Angilbert (fl. ca. 840/50), On the Battle Which was Fought at Fontenoy

The Law of Christians is broken,
Blood by the hands of hell profusely shed like rain,
And the throat of Cerberus bellows songs of joy.

Angelbertus, Versus de Bella que fuit acta Fontaneto

Fracta est lex christianorum
Sanguinis proluvio, unde manus inferorum,
gaudet gula Cerberi.
Showing posts with label Sophocles. Show all posts
Showing posts with label Sophocles. Show all posts

Friday, July 3, 2009

Universal Ethic-Convergences 4-Graeco-Roman Sources




1.2. The Graeco-Roman sources of the natural law

18. The idea that a natural right exists prior to any positive legal laws is already to be found in the classical Greek culture with the exemplary figure of Antigone, the daughter of Oedipus. Her two brothers, Eteocles and Polyneices, battled between themselves in their quest for power and were both killed. Polyneices, the rebel, was condemned to remain unburied and to to be burnt with fire. But Antigone, to fulfill the duty of the piety towards her dead brother, appealed against the public prohibition of burial issued by king Creon by citing to the “unwritten and unchanging law.”

CREON:
And yet you dared to break those very laws?
ANTIGONE
Yes. Zeus did not announce those laws to me
And Justice living with the gods below
sent no such laws for men. I did not think
anything which you proclaimed strong enough
to let a mortal override the gods
and their unwritten and unchanging laws.
They’re not just for today or yesterday,
but exist forever, and no one knows
where they first appeared. So I did not mean
to let a fear of any human will
lead to my punishment among the gods.(14)




19. Plato and Aristotle apply the distinction advanced by the Sophists between the laws that have their origin in convention, that is to say a pure positive decision (thesis), and those that have validity “by nature.” The first are neither eternal nor valid in any general way, and they are not obligatory upon all. The second are obligatory upon all men, always and everywhere.(15) Some Sophists, like Callicles of Plato’s Gorgias, referred back to this distinction to dispute the legitimacy of the laws instituted by the human polis or city-state. To such laws they opposed their idea, narrowed and wrong, of nature reduced solely to a physical component. In this manner, against the political and legal equality of the citizens in the polis, they supported what seemed to them the most evident of the "natural laws": those with greater might ought to rule over the weaker.(16)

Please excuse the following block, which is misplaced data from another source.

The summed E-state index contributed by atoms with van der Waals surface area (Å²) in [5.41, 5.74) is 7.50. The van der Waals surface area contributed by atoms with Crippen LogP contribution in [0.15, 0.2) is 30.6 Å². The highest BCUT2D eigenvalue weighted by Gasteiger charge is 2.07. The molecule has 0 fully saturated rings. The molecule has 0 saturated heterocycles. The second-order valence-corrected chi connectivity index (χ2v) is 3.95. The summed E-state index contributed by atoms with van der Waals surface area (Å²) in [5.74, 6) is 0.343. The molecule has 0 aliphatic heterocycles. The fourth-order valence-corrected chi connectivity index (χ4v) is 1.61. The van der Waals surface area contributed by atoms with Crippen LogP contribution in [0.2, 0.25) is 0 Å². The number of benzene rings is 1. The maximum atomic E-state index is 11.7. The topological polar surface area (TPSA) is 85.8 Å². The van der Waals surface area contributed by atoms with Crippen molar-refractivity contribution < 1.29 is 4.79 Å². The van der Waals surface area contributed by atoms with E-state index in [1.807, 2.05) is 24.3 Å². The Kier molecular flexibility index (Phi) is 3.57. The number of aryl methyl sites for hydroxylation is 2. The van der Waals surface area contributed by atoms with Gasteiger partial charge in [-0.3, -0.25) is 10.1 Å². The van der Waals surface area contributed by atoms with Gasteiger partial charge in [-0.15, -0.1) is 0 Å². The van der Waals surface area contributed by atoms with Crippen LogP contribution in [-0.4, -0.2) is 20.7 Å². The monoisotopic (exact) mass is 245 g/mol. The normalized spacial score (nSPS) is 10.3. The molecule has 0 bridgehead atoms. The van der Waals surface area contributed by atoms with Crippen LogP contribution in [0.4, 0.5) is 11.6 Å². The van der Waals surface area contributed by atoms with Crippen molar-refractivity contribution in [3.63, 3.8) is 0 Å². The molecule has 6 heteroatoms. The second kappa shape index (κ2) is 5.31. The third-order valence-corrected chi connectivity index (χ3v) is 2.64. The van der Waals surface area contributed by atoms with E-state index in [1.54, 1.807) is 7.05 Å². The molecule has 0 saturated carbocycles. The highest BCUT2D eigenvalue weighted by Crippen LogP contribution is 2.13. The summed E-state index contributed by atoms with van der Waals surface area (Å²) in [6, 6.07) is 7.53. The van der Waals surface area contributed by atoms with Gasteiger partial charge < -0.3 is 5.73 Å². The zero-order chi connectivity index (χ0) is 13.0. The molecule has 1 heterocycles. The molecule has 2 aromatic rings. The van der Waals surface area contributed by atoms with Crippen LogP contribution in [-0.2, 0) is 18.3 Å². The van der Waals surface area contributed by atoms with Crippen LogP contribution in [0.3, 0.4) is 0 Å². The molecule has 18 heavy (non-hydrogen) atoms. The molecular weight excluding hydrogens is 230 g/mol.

20. Nothing of this in Plato and Aristotle. These two do not oppose natural right and the positive law of the polis. They are convinced that the laws of the polis or city-state are generally good and constitute the actualization, more or less achieved, of a natural right conformed to the nature of the things. For Plato, the natural right is an ideal right, a rule for the lawgivers and for the citizens, a rule that concurs as the foundation and the value of the positive law.(17) For Aristotle this supreme rule of morality corresponds to the realization of the essential form of nature. That is moral which is natural. The natural right is unchanging; the positive right changes relative to peoples and different epochs. But the natural right it is not placed in opposition to positive right. It it is embodied in positive right, that is, it is the application of the general idea of justice to social life in its variety.



21. In Stoicism, the natural law becomes the key concept of a universal ethic. That which corresponds to nature is good and ought to be done, with nature understood in both a psycho-biological and rational sense. Every man, regardless of the nation from which he comes, ought to integrate himself like a part of the whole of the universe. He should live according to nature.(18) This imperative presupposes that an eternal law, a divine Logos, exists, one which is present in a cosmos filled with rationality, and which is found in the human reason. It is in this way that, for Cicero, the law is "the supreme reason within nature that commands us to do what we ought to do, and prohibits its opposite."(19) Nature and reason constitute the two sources of our knowledge of the fundamental moral law, a law which is of divine origin.